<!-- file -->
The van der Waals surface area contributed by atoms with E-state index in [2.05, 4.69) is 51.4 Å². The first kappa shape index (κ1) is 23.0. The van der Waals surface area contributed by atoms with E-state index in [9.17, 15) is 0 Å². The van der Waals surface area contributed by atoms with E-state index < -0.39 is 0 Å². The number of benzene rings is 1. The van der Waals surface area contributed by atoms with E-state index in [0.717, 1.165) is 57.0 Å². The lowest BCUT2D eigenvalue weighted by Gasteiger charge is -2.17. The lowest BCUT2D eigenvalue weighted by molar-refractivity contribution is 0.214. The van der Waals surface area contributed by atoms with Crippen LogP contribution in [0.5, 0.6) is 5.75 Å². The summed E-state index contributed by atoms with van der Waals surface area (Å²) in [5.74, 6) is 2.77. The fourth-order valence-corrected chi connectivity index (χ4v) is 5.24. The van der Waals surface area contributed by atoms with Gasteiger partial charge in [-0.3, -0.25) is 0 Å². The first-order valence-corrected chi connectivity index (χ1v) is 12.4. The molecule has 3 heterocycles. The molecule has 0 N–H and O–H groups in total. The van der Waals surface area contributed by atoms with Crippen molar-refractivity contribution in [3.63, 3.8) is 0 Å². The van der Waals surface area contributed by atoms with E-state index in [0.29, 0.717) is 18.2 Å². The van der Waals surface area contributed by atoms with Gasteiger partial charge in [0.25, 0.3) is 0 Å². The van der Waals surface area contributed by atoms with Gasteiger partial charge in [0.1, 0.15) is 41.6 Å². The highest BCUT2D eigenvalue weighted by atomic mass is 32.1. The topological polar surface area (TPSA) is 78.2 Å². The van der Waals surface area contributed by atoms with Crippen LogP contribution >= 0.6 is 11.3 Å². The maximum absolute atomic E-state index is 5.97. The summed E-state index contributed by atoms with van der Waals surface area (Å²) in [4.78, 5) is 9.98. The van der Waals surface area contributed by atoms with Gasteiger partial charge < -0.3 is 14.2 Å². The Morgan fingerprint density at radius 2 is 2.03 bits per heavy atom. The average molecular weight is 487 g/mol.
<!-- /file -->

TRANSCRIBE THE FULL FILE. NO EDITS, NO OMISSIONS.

The van der Waals surface area contributed by atoms with E-state index in [2.05, 4.69) is 51.4 Å². The first kappa shape index (κ1) is 23.0. The van der Waals surface area contributed by atoms with E-state index in [9.17, 15) is 0 Å². The van der Waals surface area contributed by atoms with E-state index < -0.39 is 0 Å². The number of benzene rings is 1. The van der Waals surface area contributed by atoms with E-state index in [0.717, 1.165) is 57.0 Å². The lowest BCUT2D eigenvalue weighted by Gasteiger charge is -2.17. The lowest BCUT2D eigenvalue weighted by molar-refractivity contribution is 0.214. The van der Waals surface area contributed by atoms with Crippen LogP contribution in [0.5, 0.6) is 5.75 Å². The summed E-state index contributed by atoms with van der Waals surface area (Å²) in [5.74, 6) is 2.77. The fourth-order valence-corrected chi connectivity index (χ4v) is 5.24. The van der Waals surface area contributed by atoms with Gasteiger partial charge in [-0.3, -0.25) is 0 Å². The first-order valence-corrected chi connectivity index (χ1v) is 12.4. The molecule has 3 heterocycles. The molecule has 0 N–H and O–H groups in total. The van der Waals surface area contributed by atoms with Crippen molar-refractivity contribution in [3.63, 3.8) is 0 Å². The van der Waals surface area contributed by atoms with E-state index in [0.29, 0.717) is 18.2 Å². The van der Waals surface area contributed by atoms with Gasteiger partial charge in [0.25, 0.3) is 0 Å². The van der Waals surface area contributed by atoms with Gasteiger partial charge in [0.1, 0.15) is 41.6 Å². The highest BCUT2D eigenvalue weighted by atomic mass is 32.1. The topological polar surface area (TPSA) is 78.2 Å². The van der Waals surface area contributed by atoms with Crippen LogP contribution >= 0.6 is 11.3 Å². The maximum absolute atomic E-state index is 5.97. The summed E-state index contributed by atoms with van der Waals surface area (Å²) in [4.78, 5) is 9.98. The van der Waals surface area contributed by atoms with Gasteiger partial charge < -0.3 is 14.2 Å². The Morgan fingerprint density at radius 2 is 2.03 bits per heavy atom. The average molecular weight is 487 g/mol.